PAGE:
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A Guide to Single Rider Lines at Walt Disney World

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Hello TouringPlans readers! My name is Ben Crain and I’m so excited to be joining the tremendous team of bloggers here. I am the creator and host of the WDW Ride Guide Podcast, and an Authorized Disney Vacation Specialist. I’m passionate about helping others explore Walt Disney World one ride or attraction at a time. With my introduction out of the way, I would like to introduce you to the Single Rider Line at Walt Disney World.

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Expedition Everest, Rock ’n’ Roller Coaster Starring Aerosmith, and Test Track are three of the most thrilling attractions in all of Walt Disney World. These attractions whisk you through exciting environments at speeds up to 65 mph! Thrill seekers live for inversions, loops, and 80 foot drops–however, chances are you will be visiting Walt Disney World with someone that isn’t quite ready to face the menacing Yeti, or have Aerosmith music pumping into their ears while racing through the dark. Or, maybe you have a little one that feels the need for speed, but doesn’t yet measure up to the height requirement.

Whatever the scenario, there is a way to satisfy the thrill seeker without sacrificing an hour separated from your group.  Say hello to the Single Rider Line!  This a way for one or several riders in your group to experience these 3 attractions with a shorter wait.  Here is how it works:

Step 1: Enter the queue designated Single Rider Line.

Step 2: Wave as you pass the poor souls in the standby queue!

Step 3: Proceed to the next Cast Member.

Step 4: Wait to fill a seat created by an odd number group in the standby queue.

The Single Rider Line offers varying degrees of time savings across the 3 attractions. Let’s break down each one.

Rock ‘n’ Roller Coaster Starring Aerosmith

This amazing indoor roller coaster sends you screaming past the neon signs of LA. With a 48” height requirement, it is no surprise that this is the most intense of the Disney coasters. Rock ’n’ Roller starts by going from 0-60 in less than 3 seconds and includes 3 inversions.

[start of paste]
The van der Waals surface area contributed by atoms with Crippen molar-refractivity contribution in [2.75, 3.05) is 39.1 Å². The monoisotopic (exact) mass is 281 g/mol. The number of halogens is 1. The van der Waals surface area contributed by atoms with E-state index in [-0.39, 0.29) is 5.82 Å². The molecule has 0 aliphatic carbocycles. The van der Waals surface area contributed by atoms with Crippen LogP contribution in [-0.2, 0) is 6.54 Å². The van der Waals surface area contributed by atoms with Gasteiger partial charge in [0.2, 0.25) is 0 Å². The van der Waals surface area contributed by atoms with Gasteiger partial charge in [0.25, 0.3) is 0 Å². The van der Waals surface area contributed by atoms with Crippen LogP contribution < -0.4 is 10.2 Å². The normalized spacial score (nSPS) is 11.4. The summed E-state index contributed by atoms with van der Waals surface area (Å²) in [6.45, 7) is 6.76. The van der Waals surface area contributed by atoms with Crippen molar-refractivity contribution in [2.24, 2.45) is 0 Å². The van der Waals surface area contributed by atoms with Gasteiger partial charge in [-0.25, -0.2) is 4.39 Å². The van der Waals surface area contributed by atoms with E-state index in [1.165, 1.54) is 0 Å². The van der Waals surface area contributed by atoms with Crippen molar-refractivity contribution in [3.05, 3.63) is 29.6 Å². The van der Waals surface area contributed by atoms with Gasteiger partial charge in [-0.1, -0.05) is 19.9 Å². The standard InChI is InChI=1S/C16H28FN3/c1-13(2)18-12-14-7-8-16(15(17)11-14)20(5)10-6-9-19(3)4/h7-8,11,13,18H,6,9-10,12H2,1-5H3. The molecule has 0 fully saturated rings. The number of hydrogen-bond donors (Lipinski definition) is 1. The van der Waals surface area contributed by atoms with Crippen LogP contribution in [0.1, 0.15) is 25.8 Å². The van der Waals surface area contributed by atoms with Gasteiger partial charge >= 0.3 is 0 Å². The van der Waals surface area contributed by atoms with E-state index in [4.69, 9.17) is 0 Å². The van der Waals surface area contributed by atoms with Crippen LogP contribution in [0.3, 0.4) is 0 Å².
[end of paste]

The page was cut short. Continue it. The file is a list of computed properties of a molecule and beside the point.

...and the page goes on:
Rock 'n' Roller Coaster_1
Photo – Ben Crain

On average the Single Rider Line saves the least amount of time here because most riders want to sit with someone they know, therefore you won’t find as many oddly numbered parties. Signs outside the ride warn that the Single Rider Line may take just as long as the standby queue. Have no fear, the Touring Plans app, Lines, is here! Utilizing the app you can see how the standby line compares to the Single Rider Line.

Actual wait times (Wednesday in July, 2:45 pm)

Standby: 49 minutes

Single Rider: 21 minutes

Time Saved: 28 minutes

Expedition Everest – Legend of the Forbidden Mountain

For many, Expedition Everest is their favorite roller coaster in the parks. Thrill seekers over 44” tall will likely want to face off with the Yeti more than once, making the Single Rider Line a great option for multiple treks up the snowy mountain.

Expedition Everest_06
Photo – Ben Crain

When you arrive at the entrance to Expedition Everest you will see the standby queue and Fastpass+ entrance right next to each other. However, you may not notice the Single Rider Line at first. While facing the main entrance, look for a sign on your right for the Single Rider Line posted on one of the nearby village walls.

Actual wait times (Wednesday in July, 2:45 pm)

Standby: 32 minutes

Single Rider: 12 minutes

Time Saved: 20 minutes

Test Track

Test Track has the lowest height requirement of the 3 attractions, at just 40”. This makes the 6-passenger simulation car test ride something that most groups can enjoy together. Pair that with the interactive queue where you can design your own sim car and you will find few people think of the Single Rider Line at Test Track.

Here, the Single Rider Line moves pretty quickly as most parties will be in groups of 4 or 5, leaving 1-2 extra seats to be filled on many vehicles. There is even a good chance you could enter the Single Rider Line with a party of 2 or more and end up in the same vehicle, although you will probably not sit next to each other.

Actual wait times (Wednesday in July, 2:45 pm)

Standby: 120 minutes

Single Rider: 21 minutes

Time Saved: 99 minutes

One final piece of strategy to consider with Test Track: Now that Frozen Ever After is open and Soarin’ Around the World is up and running, Test Track may be the ideal spot for the Single Rider Line. Grab a Fastpass+ for Frozen, ride Soarin’ first thing, and utilize the Single Rider Line at Test Track for maximum touring efficiency.

When using the Single Rider Line, keep these things in mind:

  1. The Single Rider Line does not require a reservation like Fastpass+.
  2. You will bypass the majority of the queue, including most interactive elements.
  3. You don’t have to travel solo to use the Single Rider Line.
  4. Be prepared to ride with complete strangers. Consider this a thrilling photo bomb opportunity!
  5. Check the Lines app for Single Rider Line availability and expected wait times.